A: Well…. Actually, the Life Safety Code does address this issue and there is a difference between occupancies. Section 18.104.22.168 of the 2012 LSC prohibits combustible decorations in a Healthcare Occupancy (i.e. hospital), with the exception (and this is a rather generous exception) of wall and/or ceiling mounted combustible decorations that cover 20% of the wall and ceiling surface in non-sprinklered smoke compartments, 30% of the wall and ceiling surface in a sprinklered smoke compartment, and 50% of the wall and ceiling surface in patient sleeping rooms that have a capacity of no more than 4 persons in smoke compartments that are full protected with sprinklers.
In chapter 39 for Business Occupancies, there are no restrictions, so decorations are not restricted. However, you cannot have non-UL listed electrical decorations, and the National Electrical Code prevents you from using extension cords to power electrical decorations.
Q: I have a healthcare occupancy under existing construction. The building was built back in the 50’s and 60’s, with a major renovation in 1992. The available plans have indicated the fire-rated walls and doors, but there are other doors not specifically designated as smoke doors or fire-rated doors. My question is, what doors would fall under the description of corridor doors? Would it be all doors that exit directly into the egress corridor? Some of these doors are to normally occupied offices, some are to patient rooms, and some are to conference rooms that are only occupied during meetings.
A: Corridor doors are those that separate the corridor from a room, suite, or area. They are not cross-corridor doors that separate a corridor from another corridor. Do not be fooled by a double set of doors, as they can be either corridor doors (an entrance to a room, or suite), or cross-corridor doors (smoke barrier doors, or privacy doors in a corridor).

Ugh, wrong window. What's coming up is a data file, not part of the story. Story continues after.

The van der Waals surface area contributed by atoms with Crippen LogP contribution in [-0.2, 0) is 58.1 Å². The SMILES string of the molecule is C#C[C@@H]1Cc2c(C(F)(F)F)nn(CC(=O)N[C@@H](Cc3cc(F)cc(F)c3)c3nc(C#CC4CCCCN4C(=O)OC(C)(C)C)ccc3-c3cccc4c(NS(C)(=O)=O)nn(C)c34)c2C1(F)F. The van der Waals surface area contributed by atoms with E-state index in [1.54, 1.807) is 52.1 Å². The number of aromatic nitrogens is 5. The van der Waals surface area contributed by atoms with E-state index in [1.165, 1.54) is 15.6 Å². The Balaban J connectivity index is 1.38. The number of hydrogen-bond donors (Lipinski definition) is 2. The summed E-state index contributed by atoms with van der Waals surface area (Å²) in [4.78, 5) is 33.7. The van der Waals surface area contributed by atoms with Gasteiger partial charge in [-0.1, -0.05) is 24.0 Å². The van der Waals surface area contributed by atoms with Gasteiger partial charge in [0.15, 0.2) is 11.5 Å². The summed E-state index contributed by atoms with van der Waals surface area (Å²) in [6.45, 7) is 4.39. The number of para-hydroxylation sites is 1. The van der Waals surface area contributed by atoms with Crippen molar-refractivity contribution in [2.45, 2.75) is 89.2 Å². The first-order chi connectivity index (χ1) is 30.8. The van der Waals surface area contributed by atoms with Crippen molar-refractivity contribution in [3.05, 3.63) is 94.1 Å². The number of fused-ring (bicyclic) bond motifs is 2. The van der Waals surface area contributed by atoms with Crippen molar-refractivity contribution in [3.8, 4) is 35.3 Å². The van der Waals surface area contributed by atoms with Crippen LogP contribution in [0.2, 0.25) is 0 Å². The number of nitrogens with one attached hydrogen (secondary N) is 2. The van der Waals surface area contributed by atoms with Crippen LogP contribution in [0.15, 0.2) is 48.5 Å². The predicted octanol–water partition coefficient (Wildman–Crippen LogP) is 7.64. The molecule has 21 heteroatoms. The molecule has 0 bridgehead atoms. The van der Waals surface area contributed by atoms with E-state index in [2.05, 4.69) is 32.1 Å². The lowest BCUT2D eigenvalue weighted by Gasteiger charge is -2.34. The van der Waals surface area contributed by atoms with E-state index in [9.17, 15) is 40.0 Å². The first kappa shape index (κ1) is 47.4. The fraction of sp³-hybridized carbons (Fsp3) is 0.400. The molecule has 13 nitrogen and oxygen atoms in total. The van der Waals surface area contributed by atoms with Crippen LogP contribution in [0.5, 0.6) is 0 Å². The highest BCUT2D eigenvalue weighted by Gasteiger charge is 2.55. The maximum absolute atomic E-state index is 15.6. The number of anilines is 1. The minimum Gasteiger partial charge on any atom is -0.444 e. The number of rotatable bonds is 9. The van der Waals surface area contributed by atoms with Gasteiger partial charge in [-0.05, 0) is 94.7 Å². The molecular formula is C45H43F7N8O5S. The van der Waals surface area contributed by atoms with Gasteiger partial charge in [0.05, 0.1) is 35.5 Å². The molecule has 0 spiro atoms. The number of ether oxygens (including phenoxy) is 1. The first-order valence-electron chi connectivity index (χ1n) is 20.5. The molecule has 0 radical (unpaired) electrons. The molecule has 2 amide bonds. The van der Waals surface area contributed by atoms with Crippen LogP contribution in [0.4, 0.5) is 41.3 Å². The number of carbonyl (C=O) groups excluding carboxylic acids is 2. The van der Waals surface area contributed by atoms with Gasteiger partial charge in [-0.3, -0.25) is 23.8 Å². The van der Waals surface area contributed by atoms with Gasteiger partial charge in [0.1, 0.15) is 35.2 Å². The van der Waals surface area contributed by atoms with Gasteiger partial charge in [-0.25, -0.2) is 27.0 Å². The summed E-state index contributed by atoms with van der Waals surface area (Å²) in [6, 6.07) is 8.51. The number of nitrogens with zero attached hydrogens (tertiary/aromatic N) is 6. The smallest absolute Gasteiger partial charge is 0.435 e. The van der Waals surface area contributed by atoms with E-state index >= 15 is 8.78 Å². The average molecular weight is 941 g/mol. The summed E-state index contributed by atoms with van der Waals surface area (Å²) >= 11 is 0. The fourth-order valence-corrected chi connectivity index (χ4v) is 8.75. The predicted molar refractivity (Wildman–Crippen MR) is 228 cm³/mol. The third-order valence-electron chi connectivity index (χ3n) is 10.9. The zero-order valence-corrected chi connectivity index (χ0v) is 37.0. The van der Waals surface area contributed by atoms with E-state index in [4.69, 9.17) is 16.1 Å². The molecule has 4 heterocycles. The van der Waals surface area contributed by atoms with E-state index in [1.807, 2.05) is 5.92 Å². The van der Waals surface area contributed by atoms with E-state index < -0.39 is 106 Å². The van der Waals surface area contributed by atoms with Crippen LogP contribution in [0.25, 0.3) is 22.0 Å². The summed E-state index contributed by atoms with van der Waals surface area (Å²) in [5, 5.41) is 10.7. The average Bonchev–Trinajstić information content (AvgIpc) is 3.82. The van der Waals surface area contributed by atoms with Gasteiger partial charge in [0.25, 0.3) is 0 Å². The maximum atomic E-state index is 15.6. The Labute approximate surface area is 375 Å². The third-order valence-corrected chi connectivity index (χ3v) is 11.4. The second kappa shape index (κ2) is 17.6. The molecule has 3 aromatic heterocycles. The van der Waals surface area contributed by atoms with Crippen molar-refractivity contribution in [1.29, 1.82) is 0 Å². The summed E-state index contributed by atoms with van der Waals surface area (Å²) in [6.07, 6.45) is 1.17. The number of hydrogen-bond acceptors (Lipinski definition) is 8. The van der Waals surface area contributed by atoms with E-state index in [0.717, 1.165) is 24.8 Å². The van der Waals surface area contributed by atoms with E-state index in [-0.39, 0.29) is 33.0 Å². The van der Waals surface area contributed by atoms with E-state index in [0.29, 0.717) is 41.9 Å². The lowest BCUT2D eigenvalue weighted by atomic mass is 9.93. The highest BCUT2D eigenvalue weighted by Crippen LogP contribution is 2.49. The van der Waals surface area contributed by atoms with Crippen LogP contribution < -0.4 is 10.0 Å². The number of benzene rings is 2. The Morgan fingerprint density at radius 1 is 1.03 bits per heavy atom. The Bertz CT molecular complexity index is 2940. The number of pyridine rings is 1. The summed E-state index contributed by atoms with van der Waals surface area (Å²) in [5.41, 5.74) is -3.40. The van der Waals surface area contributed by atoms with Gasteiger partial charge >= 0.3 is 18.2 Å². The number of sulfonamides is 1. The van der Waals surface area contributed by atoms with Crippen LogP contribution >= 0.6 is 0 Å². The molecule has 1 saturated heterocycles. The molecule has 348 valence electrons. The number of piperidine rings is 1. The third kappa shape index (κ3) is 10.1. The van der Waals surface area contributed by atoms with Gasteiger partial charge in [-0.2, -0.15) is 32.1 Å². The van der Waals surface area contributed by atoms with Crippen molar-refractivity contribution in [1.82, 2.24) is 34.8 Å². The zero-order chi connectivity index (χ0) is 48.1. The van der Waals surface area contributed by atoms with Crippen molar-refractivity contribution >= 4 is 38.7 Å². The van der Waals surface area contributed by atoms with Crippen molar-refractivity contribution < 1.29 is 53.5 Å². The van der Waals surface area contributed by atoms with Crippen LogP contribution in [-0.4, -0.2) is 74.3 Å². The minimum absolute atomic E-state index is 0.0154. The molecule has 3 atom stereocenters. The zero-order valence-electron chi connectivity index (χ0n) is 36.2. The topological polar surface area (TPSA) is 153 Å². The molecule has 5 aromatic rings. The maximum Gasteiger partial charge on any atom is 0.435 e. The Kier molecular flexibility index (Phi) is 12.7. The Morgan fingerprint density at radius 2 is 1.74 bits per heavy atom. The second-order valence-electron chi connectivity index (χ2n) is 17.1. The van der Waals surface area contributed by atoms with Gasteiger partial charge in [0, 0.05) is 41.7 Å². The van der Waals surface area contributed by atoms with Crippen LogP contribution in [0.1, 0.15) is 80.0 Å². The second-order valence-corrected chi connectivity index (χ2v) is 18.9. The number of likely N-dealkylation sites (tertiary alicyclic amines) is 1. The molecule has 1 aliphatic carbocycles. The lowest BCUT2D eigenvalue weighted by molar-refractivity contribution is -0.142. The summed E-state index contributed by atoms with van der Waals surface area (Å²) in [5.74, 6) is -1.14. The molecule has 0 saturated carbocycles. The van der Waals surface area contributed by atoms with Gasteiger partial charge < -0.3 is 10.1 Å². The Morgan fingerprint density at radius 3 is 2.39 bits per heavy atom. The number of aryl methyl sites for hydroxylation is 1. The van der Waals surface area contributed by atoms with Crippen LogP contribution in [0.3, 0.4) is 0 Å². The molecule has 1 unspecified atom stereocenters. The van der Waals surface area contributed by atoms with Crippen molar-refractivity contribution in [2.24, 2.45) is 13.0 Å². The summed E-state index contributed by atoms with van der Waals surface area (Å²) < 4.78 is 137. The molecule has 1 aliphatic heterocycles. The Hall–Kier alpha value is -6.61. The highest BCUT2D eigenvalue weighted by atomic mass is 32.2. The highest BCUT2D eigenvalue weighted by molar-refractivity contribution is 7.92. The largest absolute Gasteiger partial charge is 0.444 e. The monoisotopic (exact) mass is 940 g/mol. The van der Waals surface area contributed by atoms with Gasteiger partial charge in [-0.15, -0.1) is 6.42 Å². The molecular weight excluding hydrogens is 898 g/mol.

Here is a summary of the Life Safety Code requirements for corridor doors:
- Corridor doors must comply with section 22.214.171.124 of the 2012 LSC, and have certain requirements that they must meet, such as:
- They must resist the passage of smoke (no holes in them)
- They must be 1¾-inch thick, solid-bonded wood core
- Constructed with materials that resist fire for a minimum of 20 minutes (NOTE: This does not mean the corridor doors must be 20-minute fire rated).
- Corridor doors to toilet rooms, bathrooms, shower rooms, sink closets and similar auxiliary spaces that do not contain flammable or combustible materials are not required to comply with the above requirements.
- In smoke compartments protected throughout by automatic sprinklers the corridor door construction requirements listed above are not mandatory, but the corridor doors must resist the passage of smoke (no holes).
- Corridor doors are not required to meet the NFPA 80 standards for fire-rated door assemblies, unless the door also serves a fire-rated barrier.
- The clearance between the bottom of the corridor door and the floor (i.e. undercuts) must not exceed 1 inch.
- The corridor doors must have positive latching hardware.